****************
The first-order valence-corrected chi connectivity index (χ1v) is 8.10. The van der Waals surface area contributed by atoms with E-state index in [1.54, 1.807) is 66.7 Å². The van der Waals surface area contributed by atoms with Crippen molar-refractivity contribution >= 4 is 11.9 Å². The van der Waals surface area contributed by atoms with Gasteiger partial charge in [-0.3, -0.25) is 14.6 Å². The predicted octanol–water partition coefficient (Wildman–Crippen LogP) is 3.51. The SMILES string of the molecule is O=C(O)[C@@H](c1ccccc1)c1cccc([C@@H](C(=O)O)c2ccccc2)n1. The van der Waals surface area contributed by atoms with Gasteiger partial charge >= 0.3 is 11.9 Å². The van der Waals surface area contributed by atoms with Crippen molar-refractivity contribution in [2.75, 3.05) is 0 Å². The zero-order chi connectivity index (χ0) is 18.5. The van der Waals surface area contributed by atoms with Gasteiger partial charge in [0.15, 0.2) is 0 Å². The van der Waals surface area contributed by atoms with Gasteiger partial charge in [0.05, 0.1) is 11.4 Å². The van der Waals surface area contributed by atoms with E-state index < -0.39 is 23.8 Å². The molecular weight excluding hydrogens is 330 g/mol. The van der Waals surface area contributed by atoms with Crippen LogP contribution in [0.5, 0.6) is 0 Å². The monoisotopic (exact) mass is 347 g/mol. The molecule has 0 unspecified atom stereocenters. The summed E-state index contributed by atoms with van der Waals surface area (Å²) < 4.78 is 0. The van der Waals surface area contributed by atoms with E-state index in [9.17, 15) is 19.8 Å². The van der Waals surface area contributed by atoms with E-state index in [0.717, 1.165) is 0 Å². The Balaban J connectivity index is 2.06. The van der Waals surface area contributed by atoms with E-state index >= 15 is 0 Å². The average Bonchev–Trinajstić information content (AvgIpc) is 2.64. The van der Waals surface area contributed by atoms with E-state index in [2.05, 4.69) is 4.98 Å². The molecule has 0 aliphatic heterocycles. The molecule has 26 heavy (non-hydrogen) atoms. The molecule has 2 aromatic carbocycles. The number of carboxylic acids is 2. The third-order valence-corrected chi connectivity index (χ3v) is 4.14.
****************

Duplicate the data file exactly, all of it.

The first-order valence-corrected chi connectivity index (χ1v) is 8.10. The van der Waals surface area contributed by atoms with E-state index in [1.54, 1.807) is 66.7 Å². The van der Waals surface area contributed by atoms with Crippen molar-refractivity contribution >= 4 is 11.9 Å². The van der Waals surface area contributed by atoms with Gasteiger partial charge in [-0.3, -0.25) is 14.6 Å². The predicted octanol–water partition coefficient (Wildman–Crippen LogP) is 3.51. The SMILES string of the molecule is O=C(O)[C@@H](c1ccccc1)c1cccc([C@@H](C(=O)O)c2ccccc2)n1. The van der Waals surface area contributed by atoms with Gasteiger partial charge >= 0.3 is 11.9 Å². The van der Waals surface area contributed by atoms with Crippen molar-refractivity contribution in [2.75, 3.05) is 0 Å². The zero-order chi connectivity index (χ0) is 18.5. The van der Waals surface area contributed by atoms with Gasteiger partial charge in [0.15, 0.2) is 0 Å². The van der Waals surface area contributed by atoms with Gasteiger partial charge in [0.05, 0.1) is 11.4 Å². The van der Waals surface area contributed by atoms with E-state index < -0.39 is 23.8 Å². The molecular weight excluding hydrogens is 330 g/mol. The van der Waals surface area contributed by atoms with Crippen LogP contribution in [0.5, 0.6) is 0 Å². The monoisotopic (exact) mass is 347 g/mol. The molecule has 0 unspecified atom stereocenters. The summed E-state index contributed by atoms with van der Waals surface area (Å²) < 4.78 is 0. The van der Waals surface area contributed by atoms with E-state index in [9.17, 15) is 19.8 Å². The van der Waals surface area contributed by atoms with E-state index in [0.717, 1.165) is 0 Å². The Balaban J connectivity index is 2.06. The van der Waals surface area contributed by atoms with E-state index >= 15 is 0 Å². The average Bonchev–Trinajstić information content (AvgIpc) is 2.64. The van der Waals surface area contributed by atoms with E-state index in [2.05, 4.69) is 4.98 Å². The molecule has 0 aliphatic heterocycles. The molecule has 26 heavy (non-hydrogen) atoms. The molecule has 2 aromatic carbocycles. The number of carboxylic acids is 2. The third-order valence-corrected chi connectivity index (χ3v) is 4.14.